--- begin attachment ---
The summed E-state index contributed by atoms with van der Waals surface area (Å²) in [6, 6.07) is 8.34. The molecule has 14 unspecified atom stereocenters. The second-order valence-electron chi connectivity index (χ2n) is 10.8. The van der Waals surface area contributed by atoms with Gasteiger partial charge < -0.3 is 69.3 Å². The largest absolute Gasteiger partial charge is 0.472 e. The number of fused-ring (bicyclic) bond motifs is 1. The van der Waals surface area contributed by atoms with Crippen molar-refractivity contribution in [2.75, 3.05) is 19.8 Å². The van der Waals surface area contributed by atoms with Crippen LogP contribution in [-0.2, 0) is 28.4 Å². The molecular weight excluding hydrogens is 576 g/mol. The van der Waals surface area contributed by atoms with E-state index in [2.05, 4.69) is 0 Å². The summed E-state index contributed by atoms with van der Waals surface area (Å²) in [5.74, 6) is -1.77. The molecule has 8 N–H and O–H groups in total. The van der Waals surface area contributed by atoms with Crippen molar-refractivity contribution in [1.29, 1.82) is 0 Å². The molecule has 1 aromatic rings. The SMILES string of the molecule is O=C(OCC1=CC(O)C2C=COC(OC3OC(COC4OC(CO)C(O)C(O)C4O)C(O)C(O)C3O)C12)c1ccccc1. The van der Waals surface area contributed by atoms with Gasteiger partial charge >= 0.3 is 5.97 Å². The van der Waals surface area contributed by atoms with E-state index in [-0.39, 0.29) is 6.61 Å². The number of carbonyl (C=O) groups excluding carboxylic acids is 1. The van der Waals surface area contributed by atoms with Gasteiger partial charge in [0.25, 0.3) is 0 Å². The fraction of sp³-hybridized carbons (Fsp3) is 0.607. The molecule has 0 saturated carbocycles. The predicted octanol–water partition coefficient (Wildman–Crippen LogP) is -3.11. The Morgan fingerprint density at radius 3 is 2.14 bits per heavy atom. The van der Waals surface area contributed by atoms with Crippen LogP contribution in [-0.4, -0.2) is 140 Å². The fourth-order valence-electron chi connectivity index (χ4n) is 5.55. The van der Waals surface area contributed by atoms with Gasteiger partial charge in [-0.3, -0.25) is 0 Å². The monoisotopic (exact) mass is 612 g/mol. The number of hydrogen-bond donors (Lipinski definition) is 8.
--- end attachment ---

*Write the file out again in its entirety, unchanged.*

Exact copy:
The summed E-state index contributed by atoms with van der Waals surface area (Å²) in [6, 6.07) is 8.34. The molecule has 14 unspecified atom stereocenters. The second-order valence-electron chi connectivity index (χ2n) is 10.8. The van der Waals surface area contributed by atoms with Gasteiger partial charge < -0.3 is 69.3 Å². The largest absolute Gasteiger partial charge is 0.472 e. The number of fused-ring (bicyclic) bond motifs is 1. The van der Waals surface area contributed by atoms with Crippen molar-refractivity contribution in [2.75, 3.05) is 19.8 Å². The van der Waals surface area contributed by atoms with Crippen LogP contribution in [-0.2, 0) is 28.4 Å². The molecular weight excluding hydrogens is 576 g/mol. The van der Waals surface area contributed by atoms with E-state index in [2.05, 4.69) is 0 Å². The summed E-state index contributed by atoms with van der Waals surface area (Å²) in [5.74, 6) is -1.77. The molecule has 8 N–H and O–H groups in total. The van der Waals surface area contributed by atoms with Crippen molar-refractivity contribution in [1.29, 1.82) is 0 Å². The molecule has 1 aromatic rings. The SMILES string of the molecule is O=C(OCC1=CC(O)C2C=COC(OC3OC(COC4OC(CO)C(O)C(O)C4O)C(O)C(O)C3O)C12)c1ccccc1. The van der Waals surface area contributed by atoms with Gasteiger partial charge >= 0.3 is 5.97 Å². The van der Waals surface area contributed by atoms with E-state index in [-0.39, 0.29) is 6.61 Å². The number of carbonyl (C=O) groups excluding carboxylic acids is 1. The van der Waals surface area contributed by atoms with Gasteiger partial charge in [0.25, 0.3) is 0 Å². The fraction of sp³-hybridized carbons (Fsp3) is 0.607. The molecule has 0 saturated carbocycles. The predicted octanol–water partition coefficient (Wildman–Crippen LogP) is -3.11. The Morgan fingerprint density at radius 3 is 2.14 bits per heavy atom. The van der Waals surface area contributed by atoms with Crippen LogP contribution in [-0.4, -0.2) is 140 Å². The fourth-order valence-electron chi connectivity index (χ4n) is 5.55. The van der Waals surface area contributed by atoms with Gasteiger partial charge in [-0.3, -0.25) is 0 Å². The monoisotopic (exact) mass is 612 g/mol. The number of hydrogen-bond donors (Lipinski definition) is 8.